manner. Wipe off all residual epoxy. Immediately place item 1A in a vertical position for the epoxy to cure. Item 2 must be in the down position. A strip of masking tape is ideal for hanging the shaft from the top of your door or other convenient platform. Check item 2 to insure that it has not slipped from its proper position inside of item 1A. Allow two hours to fully cure the epoxy.
You are now ready for the final bonding operation. Clean the remaining portion of item 2 with alcohol. Mix enough epoxy (as in the last operation) to guarantee a successful bond. Coat the outside of item 2 with epoxy. Coat the inside of item 1B with epoxy (using item 13) to a depth of about 4 inches. Insert item 2 into item 1B. Use a slow rotating motion when doing this and hold in a near vertical manner. Wipe off all residual epoxy. Immediately place the Dart in a vertical position with the feathers in the down position. Insure the shafts, item 1A and 1B, are firmly seated. Allow two hours to fully cure the epoxy.
Screw the field point (item 5) into the insert (item 4). Use the thread adhesive (item 14) for this operation. The point will loosen during use without the adhesive. If it becomes necessary to remove the point after the gluing process, use heat on the point and not the insert or shaft.
Carefully chamfer the UNI Bushing (item 3) with the countersink tool (item 12). You will need to use a slow speed electric drill for this operation. Chamfer only the sharp inner edge off the bushing to allow a proper fit with the spur on the Atlatl.
Congratulations - You now have a finished dart with an overall length of 69 inches (175 cm). This Dart construction technique will give you a dart that has an excellent track record. These darts have been field tested by many Atlatlists in many Competition events; some with first place wins.
If you should have the misfortune to bend one of these Darts; remember that it can be straightened by hand or in a bench vice. Be very careful if you try this. A Dart which has been broken can be repaired with an additional # 2314 insert and epoxy adhesive. It will be several inches shorter but still useable.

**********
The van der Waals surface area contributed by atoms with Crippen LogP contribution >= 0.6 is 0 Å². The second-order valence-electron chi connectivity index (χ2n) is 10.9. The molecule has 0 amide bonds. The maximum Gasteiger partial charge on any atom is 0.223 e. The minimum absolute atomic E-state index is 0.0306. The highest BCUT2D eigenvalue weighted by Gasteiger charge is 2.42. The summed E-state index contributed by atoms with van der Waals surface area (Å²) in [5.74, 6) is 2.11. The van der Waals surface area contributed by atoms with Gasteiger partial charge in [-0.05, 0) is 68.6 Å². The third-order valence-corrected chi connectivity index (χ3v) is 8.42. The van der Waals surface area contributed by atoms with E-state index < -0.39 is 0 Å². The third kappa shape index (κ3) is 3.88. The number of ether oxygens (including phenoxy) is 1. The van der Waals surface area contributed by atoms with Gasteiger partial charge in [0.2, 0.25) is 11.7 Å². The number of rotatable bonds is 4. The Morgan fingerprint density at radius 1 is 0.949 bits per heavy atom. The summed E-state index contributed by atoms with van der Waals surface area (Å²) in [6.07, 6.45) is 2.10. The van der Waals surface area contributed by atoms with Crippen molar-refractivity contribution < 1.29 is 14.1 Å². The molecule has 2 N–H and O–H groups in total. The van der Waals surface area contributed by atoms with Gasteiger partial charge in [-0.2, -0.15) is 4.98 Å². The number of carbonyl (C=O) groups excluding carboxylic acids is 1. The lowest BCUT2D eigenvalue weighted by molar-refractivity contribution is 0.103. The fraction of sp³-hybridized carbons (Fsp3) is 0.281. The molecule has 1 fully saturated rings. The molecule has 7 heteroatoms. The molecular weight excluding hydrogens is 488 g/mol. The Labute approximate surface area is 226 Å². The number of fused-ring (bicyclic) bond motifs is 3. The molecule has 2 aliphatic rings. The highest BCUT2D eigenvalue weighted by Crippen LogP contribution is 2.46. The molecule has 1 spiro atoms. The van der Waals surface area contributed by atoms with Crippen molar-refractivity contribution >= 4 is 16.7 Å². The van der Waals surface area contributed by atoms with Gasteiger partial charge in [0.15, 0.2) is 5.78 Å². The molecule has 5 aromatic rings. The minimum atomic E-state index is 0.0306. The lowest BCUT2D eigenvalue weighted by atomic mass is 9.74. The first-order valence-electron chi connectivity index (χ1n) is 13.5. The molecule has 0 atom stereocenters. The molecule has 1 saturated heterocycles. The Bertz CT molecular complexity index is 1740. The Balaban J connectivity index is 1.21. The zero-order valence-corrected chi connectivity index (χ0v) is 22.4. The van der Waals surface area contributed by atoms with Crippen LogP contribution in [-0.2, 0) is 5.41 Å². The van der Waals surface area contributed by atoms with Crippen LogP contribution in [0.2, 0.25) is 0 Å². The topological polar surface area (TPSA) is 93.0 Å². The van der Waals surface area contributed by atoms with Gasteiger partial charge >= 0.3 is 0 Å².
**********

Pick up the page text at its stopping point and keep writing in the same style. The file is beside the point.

The above instructions allow the factory cut shaft ends to be joined together which is the optimum condition for the one-piece look. If you use camouflage shafts, be sure to pre-match the colors before joining them together with epoxy.
Your Dart is a lethal weapon. Please use it with caution. Insure you have an unobstructed course before you throw your Dart. Always carry Darts in a vertical position when you are near other people. Always look behind you before pulling Darts out of a target.
* The stated length is ideal, but a one inch shorter shaft will also work. This will give you a 67 inch dart.
** A theoretical clearance of .003 inch between shafts is a factory criterion. An actual clearance of .001 to .003 inch is recommended for an ideal fit.
C. WEIGHT FORWARD MODIFICATION:
For the #2514 weight-forward design, follow the above instructions for a standard SAC aluminum dart which, by the way, has a balance point of 45%.
Prior to installing the point insert (item 4), place an 8 inch long # 2314 shaft into the front end of the dart and epoxy it in, pushing it in the final 1/2 inch or so with item 4. Be sure to chamfer one end of the 8 inch long shaft to allow an even spread of epoxy. When you have pushed item 4 into the mainshaft all the way, immediately place the dart into the vertical position point end down) to cure.
If you have done everything correctly, the insert (item 4) and the 8 inch long shaft should be touching each other (inside the mainshaft) and securely bonded with epoxy.
This arrangement should give you a balance point somewhere between 40% and 41%.
The weight forward design should improve your accuracy by an additional 15 percent over the standard SAC design. Nearly everyone who has competed with this modification has improved their competition scores.
Dart Construction |